PhotoCard by Bill Atkinson
Free. Available on iOS.
Many course books include postcard writing in them though in reality, it is likely that our students haven’t sent a postcard in a long while. This app is an engaging way for students to send a digital postcard. Though there are many postcard apps for both iOS and Android, they often involve a cost for printing and sending of the postcard. In this app you can simply email your postcard. Being able to use your own photographs and also include voice recording make this a versatile app for creative students.
Pic collage is an example of a collage maker, of which there are many in both stores. A collage maker allows you and the students to gather photos together into one image. . A student can use their mobile device to take photos on a topic for example, ‘English words in their town’. The photos are then put into a collage to make a poster. Students can be tasked to make tasks similar to those that appear in oral exams by again taking photos then combining them into a collage. Handing task creation over to the students is an excellent way to increase motivation and engagement.
This is a very popular app with teachers who teach children though its charm will spark creativity in anyone. Basically, the app allows you to make an animated movie. You can choose from a wide variety of characters, locations, vehicles and music. You can also take a photograph of yourself and animate that. Using the characters in the app, students can tell and record their stories. These can be saved and shared.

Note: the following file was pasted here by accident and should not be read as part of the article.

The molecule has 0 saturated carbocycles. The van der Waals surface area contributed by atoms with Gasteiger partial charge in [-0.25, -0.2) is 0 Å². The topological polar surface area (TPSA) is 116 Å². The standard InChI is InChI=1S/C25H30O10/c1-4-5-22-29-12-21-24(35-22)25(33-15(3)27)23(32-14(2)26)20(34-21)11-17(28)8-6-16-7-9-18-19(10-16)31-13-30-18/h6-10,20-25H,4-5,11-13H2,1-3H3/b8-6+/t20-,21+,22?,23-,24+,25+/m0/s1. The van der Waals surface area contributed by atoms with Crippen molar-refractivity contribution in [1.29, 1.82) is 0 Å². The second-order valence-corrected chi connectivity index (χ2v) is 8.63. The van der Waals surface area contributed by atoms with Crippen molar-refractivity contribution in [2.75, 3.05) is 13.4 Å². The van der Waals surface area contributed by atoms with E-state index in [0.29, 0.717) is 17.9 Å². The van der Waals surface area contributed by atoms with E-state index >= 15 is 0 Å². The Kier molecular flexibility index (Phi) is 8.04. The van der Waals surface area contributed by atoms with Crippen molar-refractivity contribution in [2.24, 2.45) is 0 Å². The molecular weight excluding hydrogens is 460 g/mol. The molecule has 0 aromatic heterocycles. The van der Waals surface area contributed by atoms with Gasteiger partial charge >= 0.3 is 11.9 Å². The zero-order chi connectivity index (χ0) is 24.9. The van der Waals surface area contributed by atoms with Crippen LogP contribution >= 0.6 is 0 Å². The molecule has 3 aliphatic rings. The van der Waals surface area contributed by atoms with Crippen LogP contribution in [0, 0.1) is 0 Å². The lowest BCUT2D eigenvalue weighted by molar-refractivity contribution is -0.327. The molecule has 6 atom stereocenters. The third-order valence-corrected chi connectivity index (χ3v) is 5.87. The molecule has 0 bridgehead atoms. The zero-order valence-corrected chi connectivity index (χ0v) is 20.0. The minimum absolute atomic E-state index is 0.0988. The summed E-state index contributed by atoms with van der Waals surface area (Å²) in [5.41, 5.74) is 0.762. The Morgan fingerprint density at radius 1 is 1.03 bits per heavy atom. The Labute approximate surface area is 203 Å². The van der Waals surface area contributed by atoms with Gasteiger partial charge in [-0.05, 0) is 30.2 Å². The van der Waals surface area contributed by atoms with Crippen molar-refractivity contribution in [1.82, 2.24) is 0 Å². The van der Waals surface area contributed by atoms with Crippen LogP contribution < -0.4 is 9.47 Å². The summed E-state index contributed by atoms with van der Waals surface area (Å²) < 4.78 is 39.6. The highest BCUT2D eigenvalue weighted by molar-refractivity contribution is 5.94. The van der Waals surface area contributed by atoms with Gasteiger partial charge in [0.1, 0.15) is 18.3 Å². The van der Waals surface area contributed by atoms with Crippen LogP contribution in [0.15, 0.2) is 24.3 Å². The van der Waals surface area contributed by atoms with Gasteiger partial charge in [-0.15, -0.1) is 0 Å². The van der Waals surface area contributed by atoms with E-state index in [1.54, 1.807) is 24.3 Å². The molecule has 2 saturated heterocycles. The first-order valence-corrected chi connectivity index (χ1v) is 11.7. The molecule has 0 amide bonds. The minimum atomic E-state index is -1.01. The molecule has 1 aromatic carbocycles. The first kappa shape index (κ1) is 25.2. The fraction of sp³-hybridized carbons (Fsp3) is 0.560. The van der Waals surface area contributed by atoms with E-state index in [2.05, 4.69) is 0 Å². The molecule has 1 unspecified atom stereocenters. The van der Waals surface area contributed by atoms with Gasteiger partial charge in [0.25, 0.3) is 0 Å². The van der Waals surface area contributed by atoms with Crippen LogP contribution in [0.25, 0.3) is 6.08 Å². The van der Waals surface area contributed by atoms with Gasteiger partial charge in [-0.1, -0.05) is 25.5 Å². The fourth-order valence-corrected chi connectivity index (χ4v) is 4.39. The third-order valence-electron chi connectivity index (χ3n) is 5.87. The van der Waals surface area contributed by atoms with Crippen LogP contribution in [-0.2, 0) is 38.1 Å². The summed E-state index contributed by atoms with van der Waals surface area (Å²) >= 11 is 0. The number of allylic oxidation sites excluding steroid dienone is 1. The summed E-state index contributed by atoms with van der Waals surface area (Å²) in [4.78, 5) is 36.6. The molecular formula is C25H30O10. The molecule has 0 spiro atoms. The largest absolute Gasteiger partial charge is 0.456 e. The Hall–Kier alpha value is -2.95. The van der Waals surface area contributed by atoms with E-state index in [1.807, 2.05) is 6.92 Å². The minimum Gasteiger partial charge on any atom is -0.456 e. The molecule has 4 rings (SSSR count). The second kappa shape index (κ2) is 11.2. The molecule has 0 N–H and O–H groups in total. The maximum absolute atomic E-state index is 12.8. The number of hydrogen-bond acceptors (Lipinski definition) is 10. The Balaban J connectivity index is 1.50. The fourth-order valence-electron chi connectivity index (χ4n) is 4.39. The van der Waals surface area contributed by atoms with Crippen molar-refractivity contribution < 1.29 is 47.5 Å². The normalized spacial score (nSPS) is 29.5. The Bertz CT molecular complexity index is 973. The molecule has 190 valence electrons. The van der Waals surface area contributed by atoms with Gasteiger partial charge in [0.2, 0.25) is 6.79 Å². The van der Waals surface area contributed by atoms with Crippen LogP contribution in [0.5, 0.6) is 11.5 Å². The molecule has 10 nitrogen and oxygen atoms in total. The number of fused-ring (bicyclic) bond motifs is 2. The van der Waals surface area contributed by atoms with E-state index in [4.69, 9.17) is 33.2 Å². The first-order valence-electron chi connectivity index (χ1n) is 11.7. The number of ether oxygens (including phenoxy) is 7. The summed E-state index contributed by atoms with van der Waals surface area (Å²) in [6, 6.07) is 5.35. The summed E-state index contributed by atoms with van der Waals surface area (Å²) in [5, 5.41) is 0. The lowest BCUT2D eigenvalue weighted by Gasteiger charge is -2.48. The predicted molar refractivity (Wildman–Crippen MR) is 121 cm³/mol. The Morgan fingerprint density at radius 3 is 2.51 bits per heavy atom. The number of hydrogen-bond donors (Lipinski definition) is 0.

Rory’s Story Cubes
This is the app of the long-established cube story game. By shaking your devise you get a random selection of 9 cubes. These can be used for a number of classroom activities. The cubes provide prompts for language practice e.g. linking two of the cubes together using a grammatical structure. The 9 cubes can be used as prompts for story writing or collaborative storytelling.
Socrative describes itself as a smart student response system. In real terms socrative is a way to set quizzes for your class. The quizzes can be answered on the students’ mobile devices or if a student doesn’t have a device, via the website. The quizzes can be multiple choice, written responses and also be image-based. The app can be used to review revise vocabulary and language points. The app aids differentiation as each student is responding through their own device and at their own pace. The teacher app provides you with a report of how each student did and allows you to get feedback from each student.
Spreaker is an app that turns your mobile device into a simple recording studio. It allows you to create an off-line recording for a podcast or even broadcast live online. Each recording can be up to 30 minutes in length. This is an excellent app for making podcasts. It can be used in many activities from creating audio dictionaries through to a weekly class radio podcast.